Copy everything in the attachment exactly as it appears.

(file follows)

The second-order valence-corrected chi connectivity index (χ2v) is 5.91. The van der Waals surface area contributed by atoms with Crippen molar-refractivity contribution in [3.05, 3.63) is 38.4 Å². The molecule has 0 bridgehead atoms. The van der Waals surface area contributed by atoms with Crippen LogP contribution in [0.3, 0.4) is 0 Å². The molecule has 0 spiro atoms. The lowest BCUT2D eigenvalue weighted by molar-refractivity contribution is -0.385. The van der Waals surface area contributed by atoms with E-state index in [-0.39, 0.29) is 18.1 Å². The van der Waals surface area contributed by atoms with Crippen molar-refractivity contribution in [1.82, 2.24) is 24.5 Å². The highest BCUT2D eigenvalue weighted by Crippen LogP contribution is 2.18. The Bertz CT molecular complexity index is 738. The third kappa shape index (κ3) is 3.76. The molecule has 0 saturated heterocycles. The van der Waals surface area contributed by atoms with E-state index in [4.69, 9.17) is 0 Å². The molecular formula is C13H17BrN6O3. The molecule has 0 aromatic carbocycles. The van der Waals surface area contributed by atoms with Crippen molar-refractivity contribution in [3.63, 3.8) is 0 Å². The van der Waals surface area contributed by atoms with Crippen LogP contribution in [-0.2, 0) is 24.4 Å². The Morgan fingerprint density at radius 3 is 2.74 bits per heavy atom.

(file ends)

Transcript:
The second-order valence-corrected chi connectivity index (χ2v) is 5.91. The van der Waals surface area contributed by atoms with Crippen molar-refractivity contribution in [3.05, 3.63) is 38.4 Å². The molecule has 0 bridgehead atoms. The van der Waals surface area contributed by atoms with Crippen LogP contribution in [0.3, 0.4) is 0 Å². The molecule has 0 spiro atoms. The lowest BCUT2D eigenvalue weighted by molar-refractivity contribution is -0.385. The van der Waals surface area contributed by atoms with E-state index in [-0.39, 0.29) is 18.1 Å². The van der Waals surface area contributed by atoms with Crippen molar-refractivity contribution in [1.82, 2.24) is 24.5 Å². The highest BCUT2D eigenvalue weighted by Crippen LogP contribution is 2.18. The Bertz CT molecular complexity index is 738. The third kappa shape index (κ3) is 3.76. The molecule has 0 saturated heterocycles. The van der Waals surface area contributed by atoms with E-state index in [4.69, 9.17) is 0 Å². The molecular formula is C13H17BrN6O3. The molecule has 0 aromatic carbocycles. The van der Waals surface area contributed by atoms with Crippen molar-refractivity contribution in [3.63, 3.8) is 0 Å². The van der Waals surface area contributed by atoms with Crippen LogP contribution in [-0.2, 0) is 24.4 Å². The Morgan fingerprint density at radius 3 is 2.74 bits per heavy atom.